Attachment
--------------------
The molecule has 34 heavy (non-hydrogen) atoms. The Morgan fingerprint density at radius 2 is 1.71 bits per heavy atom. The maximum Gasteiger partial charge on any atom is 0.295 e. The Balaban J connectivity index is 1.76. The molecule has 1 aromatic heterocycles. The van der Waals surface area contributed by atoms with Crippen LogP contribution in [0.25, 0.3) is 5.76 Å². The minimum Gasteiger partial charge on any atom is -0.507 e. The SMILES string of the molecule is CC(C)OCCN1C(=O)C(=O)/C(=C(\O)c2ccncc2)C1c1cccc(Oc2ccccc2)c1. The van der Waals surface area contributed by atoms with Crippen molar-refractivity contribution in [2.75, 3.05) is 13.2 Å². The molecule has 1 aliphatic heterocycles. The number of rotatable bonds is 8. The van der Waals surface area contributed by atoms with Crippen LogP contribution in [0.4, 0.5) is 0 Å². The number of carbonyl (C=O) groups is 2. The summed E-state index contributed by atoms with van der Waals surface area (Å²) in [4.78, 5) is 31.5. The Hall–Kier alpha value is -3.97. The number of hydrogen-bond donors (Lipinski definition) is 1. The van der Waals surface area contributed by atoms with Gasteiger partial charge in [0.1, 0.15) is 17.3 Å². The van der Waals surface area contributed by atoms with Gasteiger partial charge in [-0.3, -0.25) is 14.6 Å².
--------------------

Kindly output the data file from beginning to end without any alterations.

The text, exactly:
The molecule has 34 heavy (non-hydrogen) atoms. The Morgan fingerprint density at radius 2 is 1.71 bits per heavy atom. The maximum Gasteiger partial charge on any atom is 0.295 e. The Balaban J connectivity index is 1.76. The molecule has 1 aromatic heterocycles. The van der Waals surface area contributed by atoms with Crippen LogP contribution in [0.25, 0.3) is 5.76 Å². The minimum Gasteiger partial charge on any atom is -0.507 e. The SMILES string of the molecule is CC(C)OCCN1C(=O)C(=O)/C(=C(\O)c2ccncc2)C1c1cccc(Oc2ccccc2)c1. The van der Waals surface area contributed by atoms with Crippen molar-refractivity contribution in [2.75, 3.05) is 13.2 Å². The molecule has 1 aliphatic heterocycles. The number of rotatable bonds is 8. The van der Waals surface area contributed by atoms with Crippen LogP contribution in [0.4, 0.5) is 0 Å². The number of carbonyl (C=O) groups is 2. The summed E-state index contributed by atoms with van der Waals surface area (Å²) in [4.78, 5) is 31.5. The Hall–Kier alpha value is -3.97. The number of hydrogen-bond donors (Lipinski definition) is 1. The van der Waals surface area contributed by atoms with Gasteiger partial charge in [0.1, 0.15) is 17.3 Å². The van der Waals surface area contributed by atoms with Gasteiger partial charge in [-0.3, -0.25) is 14.6 Å².